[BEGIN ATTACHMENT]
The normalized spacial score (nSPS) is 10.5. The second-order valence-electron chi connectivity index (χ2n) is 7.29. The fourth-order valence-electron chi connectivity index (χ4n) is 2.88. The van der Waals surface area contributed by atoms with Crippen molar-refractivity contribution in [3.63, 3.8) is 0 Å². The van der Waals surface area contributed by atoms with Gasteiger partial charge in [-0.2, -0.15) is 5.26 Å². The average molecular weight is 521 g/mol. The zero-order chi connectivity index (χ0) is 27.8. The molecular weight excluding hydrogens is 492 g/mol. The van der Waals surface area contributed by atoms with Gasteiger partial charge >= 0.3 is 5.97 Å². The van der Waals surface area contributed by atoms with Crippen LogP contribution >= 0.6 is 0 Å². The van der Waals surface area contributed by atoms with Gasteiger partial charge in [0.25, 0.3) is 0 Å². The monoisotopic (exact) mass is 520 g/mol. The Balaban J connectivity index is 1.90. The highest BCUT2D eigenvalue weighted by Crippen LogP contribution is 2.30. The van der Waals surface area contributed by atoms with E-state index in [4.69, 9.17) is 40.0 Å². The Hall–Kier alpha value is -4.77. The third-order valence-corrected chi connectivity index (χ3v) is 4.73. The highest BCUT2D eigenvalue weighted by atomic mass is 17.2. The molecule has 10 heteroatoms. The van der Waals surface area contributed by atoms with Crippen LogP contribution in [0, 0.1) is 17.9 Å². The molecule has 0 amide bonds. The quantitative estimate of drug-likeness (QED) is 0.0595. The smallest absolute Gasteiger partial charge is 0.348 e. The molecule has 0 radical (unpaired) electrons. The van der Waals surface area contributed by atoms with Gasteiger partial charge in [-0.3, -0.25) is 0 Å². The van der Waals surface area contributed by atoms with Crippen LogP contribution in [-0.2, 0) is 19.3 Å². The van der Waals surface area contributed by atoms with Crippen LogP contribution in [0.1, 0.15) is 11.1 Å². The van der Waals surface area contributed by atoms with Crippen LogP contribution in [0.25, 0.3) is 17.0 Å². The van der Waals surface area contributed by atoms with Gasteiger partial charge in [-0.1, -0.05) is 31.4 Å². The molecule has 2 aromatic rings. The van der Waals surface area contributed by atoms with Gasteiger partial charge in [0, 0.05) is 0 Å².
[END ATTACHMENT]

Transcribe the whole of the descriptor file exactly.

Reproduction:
The normalized spacial score (nSPS) is 10.5. The second-order valence-electron chi connectivity index (χ2n) is 7.29. The fourth-order valence-electron chi connectivity index (χ4n) is 2.88. The van der Waals surface area contributed by atoms with Crippen molar-refractivity contribution in [3.63, 3.8) is 0 Å². The van der Waals surface area contributed by atoms with Gasteiger partial charge in [-0.2, -0.15) is 5.26 Å². The average molecular weight is 521 g/mol. The zero-order chi connectivity index (χ0) is 27.8. The molecular weight excluding hydrogens is 492 g/mol. The van der Waals surface area contributed by atoms with Gasteiger partial charge >= 0.3 is 5.97 Å². The van der Waals surface area contributed by atoms with Crippen LogP contribution >= 0.6 is 0 Å². The van der Waals surface area contributed by atoms with Gasteiger partial charge in [0.25, 0.3) is 0 Å². The monoisotopic (exact) mass is 520 g/mol. The Balaban J connectivity index is 1.90. The highest BCUT2D eigenvalue weighted by Crippen LogP contribution is 2.30. The van der Waals surface area contributed by atoms with E-state index in [4.69, 9.17) is 40.0 Å². The Hall–Kier alpha value is -4.77. The third-order valence-corrected chi connectivity index (χ3v) is 4.73. The highest BCUT2D eigenvalue weighted by atomic mass is 17.2. The molecule has 10 heteroatoms. The van der Waals surface area contributed by atoms with Crippen LogP contribution in [0, 0.1) is 17.9 Å². The molecule has 0 amide bonds. The quantitative estimate of drug-likeness (QED) is 0.0595. The smallest absolute Gasteiger partial charge is 0.348 e. The molecule has 0 radical (unpaired) electrons. The van der Waals surface area contributed by atoms with Gasteiger partial charge in [-0.3, -0.25) is 0 Å². The van der Waals surface area contributed by atoms with Crippen LogP contribution in [-0.2, 0) is 19.3 Å². The van der Waals surface area contributed by atoms with Crippen LogP contribution in [0.1, 0.15) is 11.1 Å². The van der Waals surface area contributed by atoms with Crippen LogP contribution in [0.25, 0.3) is 17.0 Å². The van der Waals surface area contributed by atoms with Gasteiger partial charge in [-0.1, -0.05) is 31.4 Å². The molecule has 2 aromatic rings. The van der Waals surface area contributed by atoms with Gasteiger partial charge in [0, 0.05) is 0 Å².